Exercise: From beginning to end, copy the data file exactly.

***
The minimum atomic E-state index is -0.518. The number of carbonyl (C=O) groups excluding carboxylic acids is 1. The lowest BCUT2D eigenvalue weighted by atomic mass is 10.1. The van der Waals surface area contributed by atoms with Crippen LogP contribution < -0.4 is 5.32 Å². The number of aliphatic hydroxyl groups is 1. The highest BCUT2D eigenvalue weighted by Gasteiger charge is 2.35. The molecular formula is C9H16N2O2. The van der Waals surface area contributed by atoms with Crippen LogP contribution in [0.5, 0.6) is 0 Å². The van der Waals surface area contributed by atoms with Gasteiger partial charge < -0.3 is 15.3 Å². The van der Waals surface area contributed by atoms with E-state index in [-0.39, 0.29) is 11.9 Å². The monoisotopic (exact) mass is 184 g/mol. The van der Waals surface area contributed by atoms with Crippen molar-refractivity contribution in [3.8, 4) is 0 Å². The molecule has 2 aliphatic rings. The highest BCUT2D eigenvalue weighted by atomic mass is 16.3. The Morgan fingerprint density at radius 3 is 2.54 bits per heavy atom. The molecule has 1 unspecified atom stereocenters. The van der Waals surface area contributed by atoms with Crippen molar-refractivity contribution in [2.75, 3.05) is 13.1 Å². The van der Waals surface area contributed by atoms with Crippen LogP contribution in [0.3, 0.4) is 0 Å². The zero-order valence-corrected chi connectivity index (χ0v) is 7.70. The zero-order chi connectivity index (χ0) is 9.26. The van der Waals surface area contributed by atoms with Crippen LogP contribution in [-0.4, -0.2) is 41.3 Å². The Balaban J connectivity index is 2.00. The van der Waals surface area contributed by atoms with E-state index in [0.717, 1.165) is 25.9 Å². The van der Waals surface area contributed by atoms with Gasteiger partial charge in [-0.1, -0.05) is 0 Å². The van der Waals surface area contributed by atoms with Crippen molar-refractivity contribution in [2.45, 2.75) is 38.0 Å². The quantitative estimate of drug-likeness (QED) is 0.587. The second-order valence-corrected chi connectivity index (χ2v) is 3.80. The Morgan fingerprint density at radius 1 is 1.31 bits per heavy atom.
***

The minimum atomic E-state index is -0.518. The number of carbonyl (C=O) groups excluding carboxylic acids is 1. The lowest BCUT2D eigenvalue weighted by atomic mass is 10.1. The van der Waals surface area contributed by atoms with Crippen LogP contribution < -0.4 is 5.32 Å². The number of aliphatic hydroxyl groups is 1. The highest BCUT2D eigenvalue weighted by Gasteiger charge is 2.35. The molecular formula is C9H16N2O2. The van der Waals surface area contributed by atoms with Crippen LogP contribution in [0.5, 0.6) is 0 Å². The van der Waals surface area contributed by atoms with Gasteiger partial charge < -0.3 is 15.3 Å². The van der Waals surface area contributed by atoms with E-state index in [-0.39, 0.29) is 11.9 Å². The monoisotopic (exact) mass is 184 g/mol. The van der Waals surface area contributed by atoms with Crippen molar-refractivity contribution in [3.8, 4) is 0 Å². The molecule has 2 aliphatic rings. The highest BCUT2D eigenvalue weighted by atomic mass is 16.3. The Morgan fingerprint density at radius 3 is 2.54 bits per heavy atom. The molecule has 1 unspecified atom stereocenters. The van der Waals surface area contributed by atoms with Crippen molar-refractivity contribution in [2.75, 3.05) is 13.1 Å². The van der Waals surface area contributed by atoms with Crippen LogP contribution in [0.3, 0.4) is 0 Å². The zero-order valence-corrected chi connectivity index (χ0v) is 7.70. The zero-order chi connectivity index (χ0) is 9.26. The van der Waals surface area contributed by atoms with Crippen LogP contribution in [-0.4, -0.2) is 41.3 Å². The Balaban J connectivity index is 2.00. The van der Waals surface area contributed by atoms with E-state index in [0.717, 1.165) is 25.9 Å². The van der Waals surface area contributed by atoms with Gasteiger partial charge in [-0.1, -0.05) is 0 Å². The van der Waals surface area contributed by atoms with Crippen molar-refractivity contribution in [2.45, 2.75) is 38.0 Å². The quantitative estimate of drug-likeness (QED) is 0.587. The second-order valence-corrected chi connectivity index (χ2v) is 3.80. The Morgan fingerprint density at radius 1 is 1.31 bits per heavy atom.